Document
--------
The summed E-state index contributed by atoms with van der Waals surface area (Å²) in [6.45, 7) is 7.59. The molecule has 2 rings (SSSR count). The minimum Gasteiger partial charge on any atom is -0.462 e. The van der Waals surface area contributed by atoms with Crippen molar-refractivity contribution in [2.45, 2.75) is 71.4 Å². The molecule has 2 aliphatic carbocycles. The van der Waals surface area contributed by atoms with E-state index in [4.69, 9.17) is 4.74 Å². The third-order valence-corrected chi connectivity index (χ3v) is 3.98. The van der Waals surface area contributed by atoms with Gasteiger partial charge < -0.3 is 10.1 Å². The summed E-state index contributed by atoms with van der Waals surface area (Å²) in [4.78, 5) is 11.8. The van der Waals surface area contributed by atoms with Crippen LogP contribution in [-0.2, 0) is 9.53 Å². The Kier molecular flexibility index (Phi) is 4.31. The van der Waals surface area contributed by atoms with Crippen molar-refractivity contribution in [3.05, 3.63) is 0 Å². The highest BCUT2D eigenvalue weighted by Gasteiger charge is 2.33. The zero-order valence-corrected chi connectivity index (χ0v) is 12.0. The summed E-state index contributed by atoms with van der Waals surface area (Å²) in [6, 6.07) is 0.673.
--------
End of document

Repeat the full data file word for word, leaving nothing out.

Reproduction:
The summed E-state index contributed by atoms with van der Waals surface area (Å²) in [6.45, 7) is 7.59. The molecule has 2 rings (SSSR count). The minimum Gasteiger partial charge on any atom is -0.462 e. The van der Waals surface area contributed by atoms with Crippen molar-refractivity contribution in [2.45, 2.75) is 71.4 Å². The molecule has 2 aliphatic carbocycles. The van der Waals surface area contributed by atoms with E-state index in [4.69, 9.17) is 4.74 Å². The third-order valence-corrected chi connectivity index (χ3v) is 3.98. The van der Waals surface area contributed by atoms with Gasteiger partial charge < -0.3 is 10.1 Å². The summed E-state index contributed by atoms with van der Waals surface area (Å²) in [4.78, 5) is 11.8. The van der Waals surface area contributed by atoms with Crippen LogP contribution in [-0.2, 0) is 9.53 Å². The Kier molecular flexibility index (Phi) is 4.31. The van der Waals surface area contributed by atoms with Crippen molar-refractivity contribution in [3.05, 3.63) is 0 Å². The highest BCUT2D eigenvalue weighted by Gasteiger charge is 2.33. The zero-order valence-corrected chi connectivity index (χ0v) is 12.0. The summed E-state index contributed by atoms with van der Waals surface area (Å²) in [6, 6.07) is 0.673.